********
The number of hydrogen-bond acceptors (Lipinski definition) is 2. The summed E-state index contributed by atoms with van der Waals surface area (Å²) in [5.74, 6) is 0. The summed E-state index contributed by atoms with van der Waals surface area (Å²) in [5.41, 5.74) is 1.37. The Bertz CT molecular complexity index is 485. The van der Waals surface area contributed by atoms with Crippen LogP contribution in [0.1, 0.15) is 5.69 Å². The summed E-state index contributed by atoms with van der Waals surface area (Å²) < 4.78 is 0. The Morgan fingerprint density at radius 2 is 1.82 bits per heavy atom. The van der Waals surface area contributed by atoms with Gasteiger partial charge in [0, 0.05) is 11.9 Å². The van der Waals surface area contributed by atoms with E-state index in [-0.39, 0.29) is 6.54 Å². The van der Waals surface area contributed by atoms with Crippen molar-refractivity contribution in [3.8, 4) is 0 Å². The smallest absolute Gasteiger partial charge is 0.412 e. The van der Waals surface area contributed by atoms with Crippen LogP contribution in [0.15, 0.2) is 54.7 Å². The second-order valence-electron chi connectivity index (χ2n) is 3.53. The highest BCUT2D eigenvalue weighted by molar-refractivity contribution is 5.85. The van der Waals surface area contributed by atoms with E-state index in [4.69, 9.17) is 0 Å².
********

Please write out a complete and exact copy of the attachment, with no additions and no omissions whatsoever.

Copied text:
The number of hydrogen-bond acceptors (Lipinski definition) is 2. The summed E-state index contributed by atoms with van der Waals surface area (Å²) in [5.74, 6) is 0. The summed E-state index contributed by atoms with van der Waals surface area (Å²) in [5.41, 5.74) is 1.37. The Bertz CT molecular complexity index is 485. The van der Waals surface area contributed by atoms with Crippen LogP contribution in [0.1, 0.15) is 5.69 Å². The summed E-state index contributed by atoms with van der Waals surface area (Å²) < 4.78 is 0. The Morgan fingerprint density at radius 2 is 1.82 bits per heavy atom. The van der Waals surface area contributed by atoms with Gasteiger partial charge in [0, 0.05) is 11.9 Å². The van der Waals surface area contributed by atoms with E-state index in [-0.39, 0.29) is 6.54 Å². The van der Waals surface area contributed by atoms with Crippen molar-refractivity contribution in [3.8, 4) is 0 Å². The smallest absolute Gasteiger partial charge is 0.412 e. The van der Waals surface area contributed by atoms with Crippen LogP contribution in [0.15, 0.2) is 54.7 Å². The second-order valence-electron chi connectivity index (χ2n) is 3.53. The highest BCUT2D eigenvalue weighted by molar-refractivity contribution is 5.85. The van der Waals surface area contributed by atoms with E-state index in [4.69, 9.17) is 0 Å².